Large production systems (rule-based systems) continue to suffer from extremely slow execution which limits their utility in practical applications as well as in research settings. Most investigations in speeding up these systems have focused on match (or knowledge-search) parallelism. Although gocd speed-ups have been achieved in this pnxzss, these investigations have revealed the limitations on the total speed-up available from this source. This limited speed-up is insufficient to alleviate the problem of slow execution in large-scale production system implementations. Such large-scale systems are expected to increase as researchers develop increasingly more competent production systems. In this paper, we focus on task-level parallelism, which is obtained by a high-level decomposition of the production system. Speed-ups obtained from task-level parallelism will multiply with the speed-ups obtained from match parallelism. The vehicle for our investigation of task-level parallelism is SPAM. a high-level vision system, implemented as a production system. SPAM is a mature research system with a typical run requiring between 50.000 to 400,000 production firings and an execution time of tbe order of 10 to 100 cpu hours. We report very encouraging speed-ups from task-level parallelism in SPAM - our parallel implementation shows near linear speed-ups of over 12 fold using 14 processors and points the way to substantial (SO-100 fold) speed-ups from task-level parallelism. We present a characterization of task-level parallelism in production systems and describe our methodology for selecting and applying a particular approach to parallel&e SPAM. Additionally, we report the speed-ups obtained from the use of shared virtual memory (network shared memory) in this implementation. Overall, task-level parallelism has not received much attention in the literature. Our experience illustrates that it is potentially a very important tool for speeding up large-scale production systems’.
Real time constraints on AI systems require guaranteeing bounds on these systems’ performance. However, in the presence of sources of uncontrolled combinatorics, it is extremely difficult to guarantee such bounds on their performance. In production systems, the .prirnary source of uncontrolled combinatorics is the production match. To eliminate these combinatorics, the unique-attribute formulation was introduced in (Tambe and Rosenbloom, 1989). which achieved a linear bound on the production match. This formulation leads to several questions: is this unique-attributes formulation the best conceivable production system formulation? In fact, are there other alternative production system formulations? If there are other formulations, how should these alternatives be compared with the unique-attribute formulation? This paper attempts to address these questions in the context of Soar. It identifies independent dimensions along which alternative production system formulations can be specified. These dimensions are based on the fiied class of match algorithms currently employed in production systems. These dimensions create a framework for systematically generating alternative formulations. Using this framework we show that the unique-attribute formulation is the best one within the dimensions investigated. However, if a new class of match algorithms is admitted, by relaxing certain constraints, other competitor fonnulations emerge. The paper indicates which competitor formulations are promising and why. Although some of the concepts, such as unique-attributes, are introduced in the context of Soar, they should also be relevant to other rule-based systems.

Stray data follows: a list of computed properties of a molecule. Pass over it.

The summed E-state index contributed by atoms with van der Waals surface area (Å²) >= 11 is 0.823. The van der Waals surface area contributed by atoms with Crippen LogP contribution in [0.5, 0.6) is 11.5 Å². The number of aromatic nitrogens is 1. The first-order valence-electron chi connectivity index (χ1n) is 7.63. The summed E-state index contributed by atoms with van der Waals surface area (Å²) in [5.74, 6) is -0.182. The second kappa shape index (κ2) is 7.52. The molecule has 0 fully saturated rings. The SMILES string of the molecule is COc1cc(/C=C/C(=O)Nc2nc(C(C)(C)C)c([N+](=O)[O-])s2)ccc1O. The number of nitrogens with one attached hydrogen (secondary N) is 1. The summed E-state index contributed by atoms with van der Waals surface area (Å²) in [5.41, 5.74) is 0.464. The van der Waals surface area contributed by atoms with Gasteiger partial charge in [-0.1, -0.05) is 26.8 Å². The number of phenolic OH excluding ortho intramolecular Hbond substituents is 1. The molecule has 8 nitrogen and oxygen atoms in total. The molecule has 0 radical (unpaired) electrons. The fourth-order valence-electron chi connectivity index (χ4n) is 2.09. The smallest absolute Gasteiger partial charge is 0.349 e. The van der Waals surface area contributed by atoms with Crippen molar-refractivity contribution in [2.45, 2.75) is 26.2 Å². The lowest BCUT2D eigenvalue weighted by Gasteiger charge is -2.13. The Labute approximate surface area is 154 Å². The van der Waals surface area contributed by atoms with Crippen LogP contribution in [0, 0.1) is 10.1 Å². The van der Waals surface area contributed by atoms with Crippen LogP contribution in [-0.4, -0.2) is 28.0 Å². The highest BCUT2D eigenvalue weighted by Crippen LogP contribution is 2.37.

Soar is an architecture for a system that is intended to be capable of general intelligence. Chunking, a simpleexperience-based learning mechanism, is Soar’s only learning mechanism. Chunking creates new items ofinformation, called chunks, based on the results of problem-solving and stores them in the knowledge base. Thesechunks are accessed and used in appropriate later situations to avoid the problem-solving required to determinethem. It is already well-established that chunking improves performance in Soar when viewed in terms of thesubproblems required and the number of steps within a subproblem. However, despite the reduction in number ofsteps, sometimes there may be a severe degradation in the total run time. This problem arises due toexpensivechunks, i.e., chunks that require a large amount of effort in accessing them from the knowledge base. They pose amajor problem for Soar, since in their presence, no guarantees can be given about Soar’s performance.In this article, we establish that expensive chunks exist and analyze their causes. We use this analysis to propose asolution for expensive chunks. The solution is based on the notion of restricting the expressiveness of therepresentational language to guarantee that the chunks formed will require only a limited amount of accessing effort.We analyze the tradeoffs involved in restricting expressiveness and present some empirical evidence to support ouranalysis.